KIRA ENDO SCANNED THE ROOM, WAITING FOR HIS TURN TO SPEAK. The turnout was impressive—some 200 physicians and scientists. Endo had traveled from Tokyo to the sixth International Symposium on Drugs Affecting Lipid Metabolism in Philadelphia on this day in 1977 to elaborate on his discovery of a molecule called compactin in blue-green mold.
In college Endo had been impressed by the biography of Alexander Fleming, the Scottish scientist who discovered penicillin in a moldy culture plate. Endo knew that penicillin and other antibiotics can inhibit many enzymes, and he hoped that studying molds might yield a substance that would block HMG-CoA reductase, an enzyme that raises cholesterol levels. After testing more than 6,000 fungal extracts, he finally found one that safely inhibited the enzyme. He thought compactin might hold the key to treating elevated cholesterol, which had recently been linked to heart attacks and strokes.
Lewis comment: This is the first clue that statins are antibiotics (see previous blog)
In a twist worthy of O. Henry, the man who discovered the first statin learned during a medical checkup in 2000 that his own LDL was rising. “Don’t worry,” the doctor told Endo, “I know some very good drugs to lower your cholesterol.”
But here’s the real twist: Endo refused the statin prescription. His LDL was only modestly elevated, so Endo decided to try bringing his cholesterol under control by exercising more. Eventually, though, Endo chose to take his own medicine. “The exercise did not work well,” he wrote in an e-mail. “I am now taking a statin. However, I shouldn’t specify which one.”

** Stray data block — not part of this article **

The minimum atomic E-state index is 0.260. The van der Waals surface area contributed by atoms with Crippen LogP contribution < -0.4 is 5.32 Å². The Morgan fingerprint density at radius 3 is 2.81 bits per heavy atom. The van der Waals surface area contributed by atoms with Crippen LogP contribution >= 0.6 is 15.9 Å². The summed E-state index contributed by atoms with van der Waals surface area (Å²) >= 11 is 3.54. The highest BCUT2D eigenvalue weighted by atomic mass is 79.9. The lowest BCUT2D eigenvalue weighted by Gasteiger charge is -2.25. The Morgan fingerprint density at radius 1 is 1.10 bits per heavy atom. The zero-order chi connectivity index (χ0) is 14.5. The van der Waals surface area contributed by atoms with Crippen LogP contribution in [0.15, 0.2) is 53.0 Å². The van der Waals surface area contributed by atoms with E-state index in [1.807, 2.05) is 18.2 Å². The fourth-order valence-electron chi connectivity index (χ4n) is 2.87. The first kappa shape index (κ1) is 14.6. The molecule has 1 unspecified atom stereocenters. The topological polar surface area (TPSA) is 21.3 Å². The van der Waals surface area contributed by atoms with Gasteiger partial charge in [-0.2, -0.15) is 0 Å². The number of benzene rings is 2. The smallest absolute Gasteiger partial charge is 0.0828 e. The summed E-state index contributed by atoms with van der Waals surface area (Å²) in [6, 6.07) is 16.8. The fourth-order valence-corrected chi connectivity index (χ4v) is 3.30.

Lewis comment: Why didn't exercise NOT improve his cholesterol?
BECAUSE IT WAS ALREADY OPTIMAL!
Index & Upcoming (short) blogs on cholesterol and statins
Number 1: Cholesterol fun (true) facts - completed
Number 2: Is the actual cholesterol molecule important? c - completed
Number 3: What is an optimal TC value? Remember, no one knows their actual cholesterol molecule value. - completed
Number 4: Surprising fact about cholesterol as an antibiotic - completed
Number 5: TC simple math - dumb doctors - completed
Number 6: What is LDL really? - completed
Number 7: Statins - do they lower the cholesterol molecule? - completed
Number 8: What did we learn from the new "biologics" to lower "cholesterol" - completed
Number 9: Niacin and other "cholesterol" management treatments - completed
Number 10: What did Natasha Campbell-McBride say about cholesterol/lipids? - completed
Number 11: What is a QALY, and how does it relate to "cholesterol"? - completed
Number 12: Idiot doctor from Johns Hopkins, Roger Blumenthal - completed
Number 13: Statins cause Alzheimer's and ALS - THEHIGHWIRE - completed
Number 14: Statin drugs CAUSE diabetes - completed
Number 15: The statin merry-go-round to poor cardiovascular outcomes - completed
Number 16: How statins CAUSE heart disease - completed
Number 17: How statins CAUSE heart disease - part 2 - completed
Number 18: Women and statin drugs - completed
Number 19: If not "cholesterol," then what? - completed
Number 20: If not "cholesterol," then what? - part 2 - completed
Number 21: Statins and erectile dysfunction - completed
Number 22: Who says statins do NOT extend life? - completed
Number 23: Statins cause strokes.